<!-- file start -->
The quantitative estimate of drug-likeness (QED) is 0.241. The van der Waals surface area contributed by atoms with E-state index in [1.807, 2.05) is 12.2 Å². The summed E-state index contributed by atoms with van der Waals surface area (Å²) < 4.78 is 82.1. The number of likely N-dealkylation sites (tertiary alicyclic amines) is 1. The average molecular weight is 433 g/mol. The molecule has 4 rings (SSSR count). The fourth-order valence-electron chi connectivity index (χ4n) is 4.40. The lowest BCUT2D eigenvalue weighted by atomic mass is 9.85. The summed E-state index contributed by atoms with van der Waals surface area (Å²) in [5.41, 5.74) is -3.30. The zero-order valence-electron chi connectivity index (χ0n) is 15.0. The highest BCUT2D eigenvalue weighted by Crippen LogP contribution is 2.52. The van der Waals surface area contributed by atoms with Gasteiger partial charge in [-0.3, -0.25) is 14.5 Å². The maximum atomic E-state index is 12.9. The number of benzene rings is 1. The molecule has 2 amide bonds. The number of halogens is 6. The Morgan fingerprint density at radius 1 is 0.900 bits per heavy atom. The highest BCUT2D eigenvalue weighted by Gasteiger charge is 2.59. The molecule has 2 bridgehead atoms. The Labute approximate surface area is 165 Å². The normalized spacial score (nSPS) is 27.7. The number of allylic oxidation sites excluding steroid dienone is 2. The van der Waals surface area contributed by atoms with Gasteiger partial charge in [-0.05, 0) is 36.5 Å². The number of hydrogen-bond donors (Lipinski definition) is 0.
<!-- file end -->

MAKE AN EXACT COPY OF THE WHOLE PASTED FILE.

The quantitative estimate of drug-likeness (QED) is 0.241. The van der Waals surface area contributed by atoms with E-state index in [1.807, 2.05) is 12.2 Å². The summed E-state index contributed by atoms with van der Waals surface area (Å²) < 4.78 is 82.1. The number of likely N-dealkylation sites (tertiary alicyclic amines) is 1. The average molecular weight is 433 g/mol. The molecule has 4 rings (SSSR count). The fourth-order valence-electron chi connectivity index (χ4n) is 4.40. The lowest BCUT2D eigenvalue weighted by atomic mass is 9.85. The summed E-state index contributed by atoms with van der Waals surface area (Å²) in [5.41, 5.74) is -3.30. The zero-order valence-electron chi connectivity index (χ0n) is 15.0. The highest BCUT2D eigenvalue weighted by Crippen LogP contribution is 2.52. The van der Waals surface area contributed by atoms with Gasteiger partial charge in [-0.3, -0.25) is 14.5 Å². The maximum atomic E-state index is 12.9. The number of benzene rings is 1. The molecule has 2 amide bonds. The number of halogens is 6. The Morgan fingerprint density at radius 1 is 0.900 bits per heavy atom. The highest BCUT2D eigenvalue weighted by Gasteiger charge is 2.59. The molecule has 2 bridgehead atoms. The Labute approximate surface area is 165 Å². The normalized spacial score (nSPS) is 27.7. The number of allylic oxidation sites excluding steroid dienone is 2. The van der Waals surface area contributed by atoms with Gasteiger partial charge in [-0.05, 0) is 36.5 Å². The number of hydrogen-bond donors (Lipinski definition) is 0.